Though he has mostly focused on domestic issues in laying out his second term agenda, U.S. President Barack Obama appears likely to dip into his foreign-policy team in appointing his next chief of staff -- the White House official responsible for making the trains run on time. The latest reports indicate he's leaning toward Deputy National Security Advisor Denis McDonough.
It would be a major promotion: The chief of staff acts as both a key advisor and the staffer with the most influence in carrying out the president's agenda. The post has also frequently been a stepping-stone to cabinet-level -- or higher -- positions for such notables as Donald Rumsfeld and Dick Cheney (under President Gerald Ford) James Baker (Ronald Reagan and George H.W. Bush) and Leon Panetta (Bill Clinton).
But McDonough, though a ubiquitous presence in the White House and consummate Washington insider, doesn't have much of a public profile. Here are some key facts to know about Obama's new right-hand man.
1. He's Washington to the bone
The former college football star from the small town of Stillwater, Minnesota arrived in the nation's capital in the mid-1990s to attend a master's program at Georgetown University. He was mentored early in his career by CIA legend Cleveland Cram -- a fellow St. John's University alumnus who was by then the agency's in-house historian. Getting his foot in the door on Capitol Hill as an intern for the House Foreign Affairs Committee, McDonough rose quickly, serving as committee staffer, advisor to committee chair Lee Hamilton, and then foreign-policy aide to Senate Majority Leader Tom Daschle.
It was McDonough who called then junior White House staffers John Yoo and Alberto Gonzales on the night of Sept. 11 to ask what the Senate could do to help -- a process that led to the "Authorization for the Use of Force Against Terrorists," which gave the George W. Bush administration the legal power to launch the war in Afghanistan. He was also Daschle's point man on discussions over the subsequent authorization of force in Iraq. (McDonough would tell journalist James Mann years later that Congress shouldn't have been so quick to agree to the White House's demands.)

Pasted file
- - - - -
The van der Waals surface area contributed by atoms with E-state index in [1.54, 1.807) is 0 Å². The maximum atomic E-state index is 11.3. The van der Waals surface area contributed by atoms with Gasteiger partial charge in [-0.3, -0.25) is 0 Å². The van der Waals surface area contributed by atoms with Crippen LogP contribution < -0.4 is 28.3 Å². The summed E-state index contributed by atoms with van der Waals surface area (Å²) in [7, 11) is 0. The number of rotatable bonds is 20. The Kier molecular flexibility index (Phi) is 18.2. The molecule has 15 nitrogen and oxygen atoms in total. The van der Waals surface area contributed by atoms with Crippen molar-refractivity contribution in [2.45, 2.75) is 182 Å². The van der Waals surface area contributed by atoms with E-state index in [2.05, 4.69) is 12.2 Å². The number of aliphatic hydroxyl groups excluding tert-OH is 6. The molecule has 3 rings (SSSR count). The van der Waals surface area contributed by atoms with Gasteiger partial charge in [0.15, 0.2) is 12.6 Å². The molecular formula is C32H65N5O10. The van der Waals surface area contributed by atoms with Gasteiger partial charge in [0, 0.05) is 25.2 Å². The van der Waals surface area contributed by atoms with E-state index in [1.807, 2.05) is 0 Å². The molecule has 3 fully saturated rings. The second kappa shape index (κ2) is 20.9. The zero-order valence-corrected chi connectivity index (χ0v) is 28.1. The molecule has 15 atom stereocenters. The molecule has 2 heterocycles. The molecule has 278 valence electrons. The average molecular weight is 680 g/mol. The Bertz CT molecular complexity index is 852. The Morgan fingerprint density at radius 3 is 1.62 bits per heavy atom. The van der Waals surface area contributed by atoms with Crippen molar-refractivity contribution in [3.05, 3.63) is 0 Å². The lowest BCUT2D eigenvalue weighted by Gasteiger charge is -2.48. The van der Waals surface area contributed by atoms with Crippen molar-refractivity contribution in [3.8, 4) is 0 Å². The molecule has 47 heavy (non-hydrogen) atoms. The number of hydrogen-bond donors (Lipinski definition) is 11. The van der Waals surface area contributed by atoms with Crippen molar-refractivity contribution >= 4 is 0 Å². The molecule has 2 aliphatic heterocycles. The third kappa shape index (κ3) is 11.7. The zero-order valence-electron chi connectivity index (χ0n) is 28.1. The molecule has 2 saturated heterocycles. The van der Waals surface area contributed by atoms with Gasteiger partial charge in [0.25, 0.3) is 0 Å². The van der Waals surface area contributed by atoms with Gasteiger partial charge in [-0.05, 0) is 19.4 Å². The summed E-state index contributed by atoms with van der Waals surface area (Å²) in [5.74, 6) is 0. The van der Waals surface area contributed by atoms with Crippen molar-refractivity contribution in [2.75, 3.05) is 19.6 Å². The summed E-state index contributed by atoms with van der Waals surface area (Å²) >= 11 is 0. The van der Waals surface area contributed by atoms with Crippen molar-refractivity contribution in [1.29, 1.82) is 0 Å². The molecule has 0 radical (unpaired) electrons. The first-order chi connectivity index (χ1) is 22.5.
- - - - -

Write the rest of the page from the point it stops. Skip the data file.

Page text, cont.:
After Daschle was defeated in 2005, McDonough worked for a short time for senator -- and future interior secretary -- Ken Salazar, then moved to the Center for American Progress, where he was a senior fellow focusing on foreign policy.
2. He's one of the campaign guys
McDonough, 43, is a textbook example of an "Obamian," Mann's term for the young aides who joined the administration straight from the campaign trail and whose worldview had been shaped more by the post-9/11 years than by the Vietnam war. McDonough was recommended to Obama by their old boss Daschle, one of the earliest prominent Democrats to support the campaign, and worked under Mark Lippert, Obama's main foreign-policy aide and a fellow former Daschle staffer. (According to journalist Bob Woodward, Obama referred to his two main foreign policy advisors as "Thing one" and "Thing two" -- a Dr. Seuss reference.) In the summer of 2007, when Lippert, a Navy reservist, was called up to active duty, McDonough took his place as Obama's main day-to-day advisor on foreign affairs.
McDonough had first joined the administration as head of strategic communications for the National Security Council (NSC). He again took Lippert's place as the NSC's chief of staff in 2009 when Lippert again returned to the Navy, and was named deputy national security advisor in 2010.
According to Woodward, McDonough -- along with Lippert and speechwriter Ben Rhodes -- has been a key member of the campaign "tribe" within Obama's team, competing with the "Hillary tribe" at the State Department and the "Chicago tribe" centered around political advisor David Axelrod. Mann writes that "McDonough, Lippert and Rhodes worked so closely with Obama on foreign policy issues that they almost seemed like a single entity." The White House's top Afghanistan advisor, retired Gen. Douglas Lute, dubbed them less generously "the insurgency."